A textbook example of what's good about the encouraging resurgence of English rock, Coming to Terms features muted electric guitars closer in feeling to the stateliness of Joni Mitchell's Hejira than to the distortion-heavy chugga-chugga that presently clogs the nation's airwaves. Unlike this week's English rock posterboys Coldplay, though, Arco have no pretensions toward "importance." Vocalist Chris Healey seldom raises his voice above conversational level; most of the time, he's singing in an exaggerated whisper, and dwelling in a halting, almost hesitant manner on themes of loneliness and isolation.
"Tried so hard to find a voice inside me," he sings in "Accident," the album's shimmering highlight, "But nothing like the ones I've heard inspires me/And all the words I thought I'd find I haven't/I'm waiting for an accident to happen." Behind the twinkling guitar there's a faint trumpet sounding lonesome high whole notes, bringing to mind Factory Records' greatly missed (if hopelessly obscure) Stockholm Monsters. A lost moment in time, "Accident" conjures early-adult angst without getting all whiny about it. It's a stunner. Later, on the album-closing "Lullaby," a piano that sounds like it was last touched during World War I picks out lilting, dreamlike phrases while Healey sings, almost as though to himself: "Cast away your darkest fears, be released now/Still the pounding in your heart, be at peace now." It is delicate and wonderful, and quietly moving.
Nobody will be charging Arco with being too original anytime soon: They often sound a lot like Radiohead. But is this such a bad thing? Radiohead are, after all, probably the best big-ticket rock band in the world right now, and more bands that sound like them might mean fewer that sound like the Stone Temple Pilots, if our luck held out. Lacking the bubbling-lava rage that informs Radiohead in their most powerful moments, Arco opt for static, sad resignation. The album has its clunky moments -- the mournful "Grey" would have been best left in the high-school English notebook from which it sprang -- but on the whole, Coming to Terms is a surprisingly intelligent record, and worth the 33 minutes it takes to cast a gorgeous pallor over one's day. (john darnielle)
I have to admit that there's this part of me that has always wanted to be British. I'll wait for all of you to stop snickering before I continue. Finished? Good. Perhaps it's just the dumb American in me speaking, but looking back at all of the music I enjoy, a sizable portion of it has come from across the Atlantic. And this latest arrival, "Coming To Terms" by Arco, just intensifies said desire. I have no idea what it is, but there's precious few things that can be sadder, and yet more sophisticated, then a soft, whispery British accent. And wouldn't you know it, but Arco's Chris Healey has just about the softest, whispery-est voice in pop music. And that makes this album sadder than just about anything you're likely to hear all year.
Imagine Belle And Sebastian stripped of their smartass-ness, the Trembling Stars minus Bob Wratten's unhealthy fixations, or Mojave 3 without their Bob Dylan fetish. Music that's sadder than sad, and yet suprisingly free from any trace of self-pity or whining. The real reason isn't necessarily their lyrics (though poetic and pointed, they're nothing we haven't heard before), or their songwriting (which is certainly in line with the other mopey British bands that we all know and love, such as Trembling Blue Stars or The Clientele). The reason that Arco's music works so well is Healey's voice.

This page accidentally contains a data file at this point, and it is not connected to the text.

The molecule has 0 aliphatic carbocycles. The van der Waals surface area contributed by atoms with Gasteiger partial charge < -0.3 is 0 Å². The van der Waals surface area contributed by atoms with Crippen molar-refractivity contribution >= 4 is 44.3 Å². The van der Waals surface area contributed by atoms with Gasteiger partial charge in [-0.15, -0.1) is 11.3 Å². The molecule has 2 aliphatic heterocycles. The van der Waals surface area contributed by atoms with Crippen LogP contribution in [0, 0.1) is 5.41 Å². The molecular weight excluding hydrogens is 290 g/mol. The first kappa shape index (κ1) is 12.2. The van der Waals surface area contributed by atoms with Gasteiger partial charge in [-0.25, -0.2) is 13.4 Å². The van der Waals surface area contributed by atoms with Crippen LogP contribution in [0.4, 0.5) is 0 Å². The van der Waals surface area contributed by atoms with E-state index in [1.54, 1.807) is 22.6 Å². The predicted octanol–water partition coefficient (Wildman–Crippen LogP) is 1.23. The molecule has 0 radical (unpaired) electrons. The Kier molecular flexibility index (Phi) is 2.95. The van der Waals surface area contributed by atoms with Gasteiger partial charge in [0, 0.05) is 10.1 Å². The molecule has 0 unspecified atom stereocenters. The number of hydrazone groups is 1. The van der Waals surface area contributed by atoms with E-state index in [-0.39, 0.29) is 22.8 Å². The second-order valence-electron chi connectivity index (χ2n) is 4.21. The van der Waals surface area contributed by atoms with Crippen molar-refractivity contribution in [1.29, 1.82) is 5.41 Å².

This is a voice so soft and delicate that it's almost a whisper; I'm surprised the microphone could even pick it up. Are the words that he's singing sappy and emotional? Oh yeah... but so help me if I don't get a tug at the heart when he softly sings "I feel like i'm suffering from a beautiful disease/When your sad pretty smile brings me down to my knees" ("Alien"). You may roll your eyes, but just wait until you actually hear it. And Arco just gets sadder as the album progresses. Eventually, "Coming To Terms" reaches its climax with "All This World". Listening to Healey sing "How many strangers d'you have to meet? How many old friends d'you have to see? With how many lovers d'you have to sleep to know that you're alone in all this world?", you wonder how he can even get out of bed, much less summon the strength to play those delicate melodies on his guitar.
Although "Coming To Terms" is barely over 30 minutes long, it feels so much longer than that. That's why the album's closer, "Lullaby", is such a beautiful way to wrap it all up. When Healey oh-so-softly sings "Cast away your darkest fears, be released now/Still the pounding in your heart, be at peace now/May your dreams bring joy and wonder through the night/And the morning find you glad to be alive" over a heartbreaking piano melody, it may be one of the most comforting things you'll ever hear.
I don't think I'll ever be as sad as this record. I hope to God that I'll never be as sad as this record. But if I am, if I can't seem to summon the strength to face the day, if it's all I can do to keep from breaking down, I'll take comfort in knowing that I won't have to go through it alone. (Jason Morehead)